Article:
How can City & Hackney anchor organisations use procurement to build community wealth?
As part of the City and Hackney anchors network, Renaisi brought together the procurement leads from across City and Hackney’s anchor organisations to explore opportunities for peer learning and collective action across the boroughs.
Renaisi convened an online workshop of City and Hackney anchor organisations’ procurement leads to explore opportunities to deepen the existing connections they have to their local communities, and to test out new strategies to increase the economic benefits for them
Anchors are typically – though not exclusively – not for profit organisations that are fixed in a location because their purpose is bound up in that area. They often deliver services – such as healthcare, education or cultural activities – that benefit the wellbeing of the local population.
They can increase that benefit for local people by more intentionally applying their back-office functions such as workforce, procurement and investments to community benefit. An anchor organisation’s spending is a major economic lever, and is one of the primary strategies they use to tackle inequality and promote wealth within their local community.
Procurement leads from the Councils in both City of London and Hackney, along with the East London Foundation Trust and the Clinical Commissioning Group share a commitment to tackling inequalities and creating social value through their work.
Procurement as a lever to tackle inequality and build community wealth
The workshop was the first opportunity since lockdown began for the procurement leads to begin exploring common challenges they face, and their collective aspirations for how their spending can more intentionally tackle inequalities – exacerbated by Covid-19 – and build wealth within the communities they serve.
Procurement leads shared work they are already doing to use procurement for greater benefit to the local economy and where they feel they’ve been able to make progress in benefitting the local economy and community.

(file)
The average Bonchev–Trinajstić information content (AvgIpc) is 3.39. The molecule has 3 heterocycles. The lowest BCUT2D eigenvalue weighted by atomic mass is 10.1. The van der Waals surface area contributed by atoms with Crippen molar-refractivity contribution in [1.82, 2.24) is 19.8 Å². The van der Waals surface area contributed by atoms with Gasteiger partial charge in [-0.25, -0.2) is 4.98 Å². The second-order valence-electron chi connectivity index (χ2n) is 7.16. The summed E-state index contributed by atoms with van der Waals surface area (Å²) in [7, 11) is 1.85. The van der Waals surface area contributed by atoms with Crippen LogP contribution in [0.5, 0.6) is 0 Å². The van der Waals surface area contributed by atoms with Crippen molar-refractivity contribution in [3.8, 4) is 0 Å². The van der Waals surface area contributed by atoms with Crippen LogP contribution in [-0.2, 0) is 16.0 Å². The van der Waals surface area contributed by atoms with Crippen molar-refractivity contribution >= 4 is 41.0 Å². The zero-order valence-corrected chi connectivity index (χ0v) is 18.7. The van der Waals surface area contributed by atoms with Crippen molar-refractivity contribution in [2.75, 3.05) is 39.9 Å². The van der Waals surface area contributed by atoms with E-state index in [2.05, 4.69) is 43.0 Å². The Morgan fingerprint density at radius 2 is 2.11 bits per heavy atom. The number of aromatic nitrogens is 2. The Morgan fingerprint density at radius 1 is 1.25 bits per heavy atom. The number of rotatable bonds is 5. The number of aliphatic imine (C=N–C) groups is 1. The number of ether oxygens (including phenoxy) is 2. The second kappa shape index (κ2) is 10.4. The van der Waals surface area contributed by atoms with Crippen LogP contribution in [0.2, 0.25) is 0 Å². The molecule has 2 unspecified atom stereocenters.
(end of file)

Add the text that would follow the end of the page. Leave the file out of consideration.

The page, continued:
- developing and applying social value criteria to tenders;
- bringing together large contractors with SMEs;
- and using evidence of under-representation in particular sectors to address inequalities.
Common barriers to promoting social value included the resourcing required to engage with new suppliers and a lack of clarity about how existing regulations can be used to support more ambitious procurement for social value.
While the Social Value Act provides an encouraging framework, it remains at the discretion of individual bodies how they guarantee the social value they will deliver. Monitoring and compliance structures would help to make the shift to consistent change on the ground.
Using data to tackle local inequality
The group is interested in using data available locally to understand how residents experience inequalities in different sectors, and how this data could build an evidence base for using procurement as one tool to tackle inequality across the boroughs. As a network, City and Hackney anchors are keen to explore opportunities to use their collective economic influence to tackle issues of common concern:
- Young people who are likely to be disadvantaged within the labour market as a result of the current economic challenges; and
- Black and Minority Ethnic communities who have been disproportionately affected by Covid-19 are considered a priority.
There is much that can be done to use public procurement to support, grow and engage local VCSEs in public sector supply chains, and to prioritise some of the positive social, environmental and economic outcomes that they contribute to. In Chicago, CASE (Chicago Anchors for a Strong Economy) have been working with large health anchor organisations in the city to make their procurement processes more SME accessible, and working with local SMEs to support them to get in a stronger position to bid for contracts with anchors.
Social value and procurement after Brexit
There was discussion about the Social Value Act, and how procurement leads had – and could – use it to tackle local inequalities. Some of the anchors had begun applying social value criteria to tenders as an open stand-alone scored question within a bid weighted at around 5 per cent.
Other anchors were becoming more specific in their requests to suppliers; using evidence of disadvantage to identify the benefit they could add to social and economic outcomes relevant to the industry, product or service they supplied.
The prime minister stated back in 2019 he would “fundamentally change” public procurement rules to “back British business” so there was some debate about how far the Act would (or wouldn’t) allow organisations to focus on local providers of goods and services, and whether the UK’s exit from the EU might change current procurement rules.
At a policy level, the Public Services (Social Value) Act could provide greater clarity about what is permissible for those who want to be more ambitious with the social value that can be created by spending locally.
The group will reconvene in August to continue their exploration of how procurement and spending can benefit the communities of City and Hackney.